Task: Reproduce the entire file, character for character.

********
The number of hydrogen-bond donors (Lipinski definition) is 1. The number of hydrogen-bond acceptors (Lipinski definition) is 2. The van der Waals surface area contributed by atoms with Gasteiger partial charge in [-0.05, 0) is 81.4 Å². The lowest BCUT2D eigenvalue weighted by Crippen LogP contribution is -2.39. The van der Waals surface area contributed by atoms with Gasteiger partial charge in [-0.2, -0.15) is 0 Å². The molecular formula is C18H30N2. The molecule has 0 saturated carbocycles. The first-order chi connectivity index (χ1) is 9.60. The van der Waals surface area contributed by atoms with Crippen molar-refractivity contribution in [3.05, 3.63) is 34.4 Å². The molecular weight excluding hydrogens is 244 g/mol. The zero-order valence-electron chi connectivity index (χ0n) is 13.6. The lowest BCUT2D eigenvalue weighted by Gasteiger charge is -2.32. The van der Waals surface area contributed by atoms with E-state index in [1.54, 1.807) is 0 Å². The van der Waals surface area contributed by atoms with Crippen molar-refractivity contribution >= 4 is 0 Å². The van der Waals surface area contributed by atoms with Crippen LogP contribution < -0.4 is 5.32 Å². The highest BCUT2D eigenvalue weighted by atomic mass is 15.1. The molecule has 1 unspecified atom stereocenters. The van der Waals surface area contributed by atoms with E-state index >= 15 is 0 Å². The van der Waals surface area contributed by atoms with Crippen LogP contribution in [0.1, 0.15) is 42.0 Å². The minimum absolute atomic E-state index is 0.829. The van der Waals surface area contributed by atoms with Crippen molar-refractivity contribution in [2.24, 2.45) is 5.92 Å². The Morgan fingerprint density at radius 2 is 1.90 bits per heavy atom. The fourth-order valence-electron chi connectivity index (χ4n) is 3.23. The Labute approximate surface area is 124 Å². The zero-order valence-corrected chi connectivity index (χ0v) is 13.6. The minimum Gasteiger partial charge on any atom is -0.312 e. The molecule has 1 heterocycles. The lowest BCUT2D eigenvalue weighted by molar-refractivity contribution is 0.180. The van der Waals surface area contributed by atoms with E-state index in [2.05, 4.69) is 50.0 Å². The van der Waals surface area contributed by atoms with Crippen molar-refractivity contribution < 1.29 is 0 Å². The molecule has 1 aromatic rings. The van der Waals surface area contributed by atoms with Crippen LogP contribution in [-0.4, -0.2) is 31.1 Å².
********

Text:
The number of hydrogen-bond donors (Lipinski definition) is 1. The number of hydrogen-bond acceptors (Lipinski definition) is 2. The van der Waals surface area contributed by atoms with Gasteiger partial charge in [-0.05, 0) is 81.4 Å². The lowest BCUT2D eigenvalue weighted by Crippen LogP contribution is -2.39. The van der Waals surface area contributed by atoms with Gasteiger partial charge in [-0.2, -0.15) is 0 Å². The molecular formula is C18H30N2. The molecule has 0 saturated carbocycles. The first-order chi connectivity index (χ1) is 9.60. The van der Waals surface area contributed by atoms with Crippen molar-refractivity contribution in [3.05, 3.63) is 34.4 Å². The molecular weight excluding hydrogens is 244 g/mol. The zero-order valence-electron chi connectivity index (χ0n) is 13.6. The lowest BCUT2D eigenvalue weighted by Gasteiger charge is -2.32. The van der Waals surface area contributed by atoms with E-state index in [1.54, 1.807) is 0 Å². The van der Waals surface area contributed by atoms with Crippen molar-refractivity contribution >= 4 is 0 Å². The van der Waals surface area contributed by atoms with Crippen LogP contribution < -0.4 is 5.32 Å². The highest BCUT2D eigenvalue weighted by atomic mass is 15.1. The molecule has 1 unspecified atom stereocenters. The van der Waals surface area contributed by atoms with E-state index >= 15 is 0 Å². The van der Waals surface area contributed by atoms with Crippen LogP contribution in [0.1, 0.15) is 42.0 Å². The minimum absolute atomic E-state index is 0.829. The van der Waals surface area contributed by atoms with Crippen molar-refractivity contribution in [2.24, 2.45) is 5.92 Å². The Morgan fingerprint density at radius 2 is 1.90 bits per heavy atom. The fourth-order valence-electron chi connectivity index (χ4n) is 3.23. The Labute approximate surface area is 124 Å². The zero-order valence-corrected chi connectivity index (χ0v) is 13.6. The minimum Gasteiger partial charge on any atom is -0.312 e. The molecule has 1 heterocycles. The lowest BCUT2D eigenvalue weighted by molar-refractivity contribution is 0.180. The van der Waals surface area contributed by atoms with E-state index in [2.05, 4.69) is 50.0 Å². The van der Waals surface area contributed by atoms with Crippen molar-refractivity contribution < 1.29 is 0 Å². The molecule has 1 aromatic rings. The van der Waals surface area contributed by atoms with Crippen LogP contribution in [-0.4, -0.2) is 31.1 Å².